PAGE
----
Coming Home

Lawrence Muckan 19 (left) and Kane Brunjes (21) hard at work as land management trainees in Noosa Shire. Photo Rob Maccoll.

By Phil Jarratt

An ambitious Indigenous tourism initiative may help to see the resettlement in Noosa of Kabi Kabi families whose descendants were forcibly removed from their traditional country more than a century ago.

Already several young Kabi people from the Cherbourg Aboriginal Community, two hours west of Noosa, are living in the shire during the week while completing land management traineeships working with Noosa and District Landcare at Pomona. And while the community groups working on the resettlement concept are reluctant to discuss details at this very early stage, Noosa Today understands that the Landcare traineeships are regarded as a pilot program for what might develop.

In an exclusive interview with Noosa Today this week, Noosa Shire Council CEO Brett de Chastel said: “We’ve been in conversations with the Kabi Kabi about the Yurol/Ringtail Creek area and how guided tours might evolve there. There’s a large cohort of Kabi that live at Cherbourg who are from country and want to return (to Noosa), and while there would be many avenues of employment for them, educational tourism is certainly a big one. One of the major growth areas of tourism is experience travel, and the more local and authentic it is, the more people love it. The Indigenous stories that can be tapped into locally are wonderful and we believe there are unbounded opportunities.”

Tourism Noosa’s Indigenous Tourism manager Juanita Terry Bloomfield said that, funding permitting, she was looking at a five-year plan to upskill and employ as many as 15 Kabi cultural tour guides who would work in different parts of the extensive Noosa Trail Network as well as the Noosa Headland walk. “Obviously, there are a lot of variables to consider at the moment, but I think that is a realistic time frame,” she said. “There is certainly the will to make it happen. As far as resettlement of families is concerned, that would be something for careful consideration by the Kabi community, but providing local share accommodation for individual tourism workers makes a lot of practical sense.”

Although the stakeholder groups recently missed out on a substantial government Indigenous tourism grant to establish the Headland walks program, Ms Terry Bloomfield and Kabi spokesperson Brian Warner were deep in talks with Noosa Council representatives last week about furthering the scheme. But all involved have emphasised that the sensitivity surrounding the idea of resettlement means that progress will be slow and careful. They also stressed to Noosa Today that the Indigenous tourism initiatives and the idea of resettlement were in no way interdependent.

To understand why return to country is such a sensitive and emotive issue, you only have to look at history. In the late 1890s there were thought to be several hundred Kabi Kabi living in the area that would become Noosa Shire, far outnumbering the European population, but a decade later there were none, due to the passing of the Queensland Aboriginals Protection Act of 1897.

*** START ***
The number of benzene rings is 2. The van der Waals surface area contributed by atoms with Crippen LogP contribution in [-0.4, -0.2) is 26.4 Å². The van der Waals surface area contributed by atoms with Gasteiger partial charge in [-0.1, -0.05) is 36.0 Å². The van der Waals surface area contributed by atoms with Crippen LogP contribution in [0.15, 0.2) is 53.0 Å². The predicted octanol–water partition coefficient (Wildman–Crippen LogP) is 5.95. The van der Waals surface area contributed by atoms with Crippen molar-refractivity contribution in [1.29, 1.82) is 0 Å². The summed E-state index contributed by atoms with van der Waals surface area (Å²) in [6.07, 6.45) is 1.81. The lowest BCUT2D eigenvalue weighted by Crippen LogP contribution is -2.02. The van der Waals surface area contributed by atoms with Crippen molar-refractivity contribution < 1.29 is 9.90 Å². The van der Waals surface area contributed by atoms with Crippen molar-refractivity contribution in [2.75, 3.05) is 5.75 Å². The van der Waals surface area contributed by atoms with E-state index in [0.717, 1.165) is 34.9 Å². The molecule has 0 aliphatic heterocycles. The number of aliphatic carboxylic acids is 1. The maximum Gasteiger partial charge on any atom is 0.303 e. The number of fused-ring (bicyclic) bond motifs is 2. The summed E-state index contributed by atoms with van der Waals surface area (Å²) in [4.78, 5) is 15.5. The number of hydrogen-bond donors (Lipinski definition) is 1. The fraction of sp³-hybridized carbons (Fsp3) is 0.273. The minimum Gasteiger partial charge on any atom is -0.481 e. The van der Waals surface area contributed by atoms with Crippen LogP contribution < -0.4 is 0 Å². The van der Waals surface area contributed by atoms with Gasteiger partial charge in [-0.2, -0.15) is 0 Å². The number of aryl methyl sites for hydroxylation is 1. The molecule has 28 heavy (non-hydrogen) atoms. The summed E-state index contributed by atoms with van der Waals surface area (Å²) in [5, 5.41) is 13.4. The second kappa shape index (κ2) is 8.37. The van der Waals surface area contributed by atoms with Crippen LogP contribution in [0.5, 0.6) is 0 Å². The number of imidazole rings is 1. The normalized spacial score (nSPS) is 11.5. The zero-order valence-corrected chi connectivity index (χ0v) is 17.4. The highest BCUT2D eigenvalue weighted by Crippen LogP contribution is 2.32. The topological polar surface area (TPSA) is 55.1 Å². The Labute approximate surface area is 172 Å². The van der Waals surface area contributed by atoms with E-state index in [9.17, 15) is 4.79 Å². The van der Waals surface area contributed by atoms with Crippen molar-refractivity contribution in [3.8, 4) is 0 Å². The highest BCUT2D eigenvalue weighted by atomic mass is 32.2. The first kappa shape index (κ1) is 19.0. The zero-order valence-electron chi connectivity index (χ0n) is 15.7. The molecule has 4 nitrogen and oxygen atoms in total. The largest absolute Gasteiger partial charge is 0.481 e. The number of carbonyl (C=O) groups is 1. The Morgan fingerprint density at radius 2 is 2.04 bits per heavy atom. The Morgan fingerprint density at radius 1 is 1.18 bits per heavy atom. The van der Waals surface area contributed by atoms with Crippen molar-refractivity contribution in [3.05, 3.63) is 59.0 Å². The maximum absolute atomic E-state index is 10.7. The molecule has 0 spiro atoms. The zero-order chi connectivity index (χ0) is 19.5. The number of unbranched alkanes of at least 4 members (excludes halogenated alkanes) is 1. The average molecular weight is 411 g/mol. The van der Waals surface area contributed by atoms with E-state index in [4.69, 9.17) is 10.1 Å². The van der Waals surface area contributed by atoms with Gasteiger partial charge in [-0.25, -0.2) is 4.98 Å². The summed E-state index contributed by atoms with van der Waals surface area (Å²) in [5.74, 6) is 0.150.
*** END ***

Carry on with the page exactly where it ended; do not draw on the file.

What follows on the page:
This disgraceful legislation was the handiwork of one Archibald Meston, who had been appointed “Southern Protector of Aborigines” while still running a “Wild Australia” touring show that blatantly exploited them. Meston recommended that First Nations people be segregated from the European population to protect them from alcohol and opium and give them “instruction in industrial habits”.

From 1901 the Kabi Kabi and other southern Queensland Indigenous groups were forcibly removed from their homes and settled on a section of the Barambah Station that became known as Barambah Industrial School, although it was run as a mission by the Salvation Army and very little was taught there, even when it was taken over by the government. The name was later changed to Cherbourg. For decades the Cherbourg population suffered poor rations, little or no health care and were hired out as slave labour on surrounding stations.

Today at Cherbourg the Ration Shed Museum stands as a testament to those sorry times, but while self-government as Queensland’s most southerly Aboriginal Shire Council has fostered pride and a sense of community, the sad fact is that Cherbourg is Australia’s most disadvantaged community, while Noosa is among the most advantaged. The most recent Socio-Economic Index for Australia (SEIFA) 2016 lists Cherbourg last in economic resources and education, resulting in significant attendant social problems. Almost half the descendants who make up the Kabi Kabi Native Title claim currently live in Cherbourg.

Interaction between the communities of Noosa and Cherbourg is not a new idea. Sporting ties were pioneered by Noosa Heads surf club, which organises surfing and swimming trips to the coast for disadvantaged kids, while on the political level, during the last Noosa Council, the mayors of the two shires formed closer ties and jointly presented a motion of support for the Uluru Statement From The Heart at the Local Government Association of Queensland annual conference last October. It was overwhelmingly passed.

Meanwhile, a position paper for submission to the New Noosa Plan on the feasibility of establishing a Kabi Kabi Indigenous housing trust within the shire was presented to Noosa Council last year.

Hopefully now the scale of Noosa’s Indigenous tourism initiative takes the potential for closer ties, employment, and, eventually, for a return to country for those who desire it, to a new and historic level.

Your first stop before buying a home. View the whole picture.